Opening an Estate Bank Account in New York
If you are looking into how to open an estate bank account, someone you know must have passed. Unfortunately, death is fact of life, which no one yet has managed to escape. With death, most times comes the challenging task of opening an estate. Determining precisely how to open an estate account does not have to be difficult. So here’s what you need:
Letters of Administration or Letters Testamentary – first and foremost, you need one of these type of letters to open an account. Without court issued letters of administration (no will) or letters testamentary, you have no authority over the deceased’s money or funds that belong to the estate. You must apply for these letters by filing a petition with the New York Surrogate’s Court to be appointed as the estate’s administrator or the executor of the will. If the deceased died with a will, a petition for probate must be filed with the probate department. On the contrary, if the decedent died without a will, a petition for letters of administration must be filed with the administration department. Each New York county has its own Surrogate’s Court. Choosing where to file is easy: it’s the county where the decedent lived (not died). For example, Jack lived in Manhattan, but died at Maimonides Medical Center in Brooklyn (Kings County). Jack’s estate must be commenced in the New York County Surrogate’s Court.
Death Certificate – most banks will accept a copy of the death certificate in lieu of the original. Original a/k/a certified death certificates can be hard to come by. The funeral home will typically provide five certified copies. If you only had one on hand, that original should have been used to open the estate with the Surrogate’s Court. You can always get a copy of what you filed from the Court, but they will not return the original. To get more death certificates, you will have to visit the Department of Health at 125 Worth Street, Room 125, New York, NY 10013, or place an order online. The bank will not accept a copy of letters of administration or letters testamentary – they must be court-certified – but you can probably get away with a copy of the death certificate. Call the branch to confirm before heading out with papers in hand. l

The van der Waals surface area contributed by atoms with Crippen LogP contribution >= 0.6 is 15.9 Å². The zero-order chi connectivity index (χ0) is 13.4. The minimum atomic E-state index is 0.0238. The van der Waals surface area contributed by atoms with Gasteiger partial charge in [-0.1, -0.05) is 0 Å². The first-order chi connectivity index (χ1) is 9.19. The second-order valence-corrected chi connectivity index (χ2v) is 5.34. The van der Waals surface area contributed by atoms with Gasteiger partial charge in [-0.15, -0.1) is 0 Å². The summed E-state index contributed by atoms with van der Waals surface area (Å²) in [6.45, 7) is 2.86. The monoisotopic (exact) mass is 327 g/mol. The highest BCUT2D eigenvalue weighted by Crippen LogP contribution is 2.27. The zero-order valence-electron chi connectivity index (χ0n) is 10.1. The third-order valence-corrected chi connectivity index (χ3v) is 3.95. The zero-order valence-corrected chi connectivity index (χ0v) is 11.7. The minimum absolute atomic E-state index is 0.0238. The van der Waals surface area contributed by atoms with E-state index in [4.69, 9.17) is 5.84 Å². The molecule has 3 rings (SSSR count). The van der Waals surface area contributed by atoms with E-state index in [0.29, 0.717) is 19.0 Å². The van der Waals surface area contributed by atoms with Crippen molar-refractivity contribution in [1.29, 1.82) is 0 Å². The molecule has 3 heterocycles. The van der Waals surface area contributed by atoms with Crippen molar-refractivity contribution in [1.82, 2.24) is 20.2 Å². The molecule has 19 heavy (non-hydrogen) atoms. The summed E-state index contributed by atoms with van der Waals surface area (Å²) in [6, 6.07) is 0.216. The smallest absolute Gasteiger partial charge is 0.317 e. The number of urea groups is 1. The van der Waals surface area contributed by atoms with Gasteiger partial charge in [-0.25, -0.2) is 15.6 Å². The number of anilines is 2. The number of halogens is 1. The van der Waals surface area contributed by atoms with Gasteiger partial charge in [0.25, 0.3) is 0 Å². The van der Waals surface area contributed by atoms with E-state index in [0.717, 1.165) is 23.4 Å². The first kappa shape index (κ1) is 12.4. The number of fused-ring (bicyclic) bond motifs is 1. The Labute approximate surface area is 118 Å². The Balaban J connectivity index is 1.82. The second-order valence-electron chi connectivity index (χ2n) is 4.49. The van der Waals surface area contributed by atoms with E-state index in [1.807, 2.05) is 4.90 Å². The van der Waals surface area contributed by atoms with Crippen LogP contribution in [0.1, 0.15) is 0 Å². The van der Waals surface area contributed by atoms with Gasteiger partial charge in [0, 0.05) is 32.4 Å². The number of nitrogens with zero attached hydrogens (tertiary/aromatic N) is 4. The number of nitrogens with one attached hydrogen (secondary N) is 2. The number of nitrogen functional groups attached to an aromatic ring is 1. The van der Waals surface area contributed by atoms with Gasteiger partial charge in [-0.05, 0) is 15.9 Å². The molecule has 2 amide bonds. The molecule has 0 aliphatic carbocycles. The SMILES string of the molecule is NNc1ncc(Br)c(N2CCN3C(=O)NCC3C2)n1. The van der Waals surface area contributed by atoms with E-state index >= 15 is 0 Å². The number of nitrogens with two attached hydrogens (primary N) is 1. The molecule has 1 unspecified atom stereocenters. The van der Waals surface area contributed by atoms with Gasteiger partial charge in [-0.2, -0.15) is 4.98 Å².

Employer Identification Number (EIN)
The EIN is the equivalent of a social security number for the estate. Just as you need your SSN to open an individual bank account or an EIN to open a business account, you need an EIN to open an estate bank account. After obtaining administration letters or letters testamentary, you can apply for an EIN online on the IRS website. You will need the decedent’s date of death and SSN. You’ll also have to provide your address, SSN, and your role in the estate ie executor, trustee, or administrator.
Why You Need an Estate Account
You will need to open an estate account to collect rental income or hold sale proceeds if you sell real estate. If the decedent had banks account in his name alone, you will have to liquidate these accounts and transfer the balances into the estate account. The newly established account will be used to pay expenses and ultimately to make distributions to the beneficiaries or the heirs. The money cannot be held in your individual name. You also want to make sure that all liabilities of the estate are paid before you make distributions. Some expenses may arise that you were not aware of from the start, such as medical expenses and creditor claims. If you distribute the money too soon or right away, you may have to chase after the beneficiaries to pay their share of the expenses.
Where to Open an Account
There is no rule concerning where you can and cannot open an estate bank account. Most bank branches will be happy to assist you in setting up a checking account for the estate. Some may charge a monthly maintenance fee, so I would shop around before settling for a bank.
Hiring a New York Probate Lawyer
The dangers of properly setting up an estate and obtaining an EIN, without a NY probate lawyer, are always present. It is very common for administrators and executors to encounter management problems concerning the estate, when going about it without an estate attorney. Even if you do have legal representation, make sure that the person you retain practices in the realm of NY estate law. If you need representation or simply a consultation, call us at 646-233-0826. Applying for letters of administration and letters testamentary is what we do on a daily basis.
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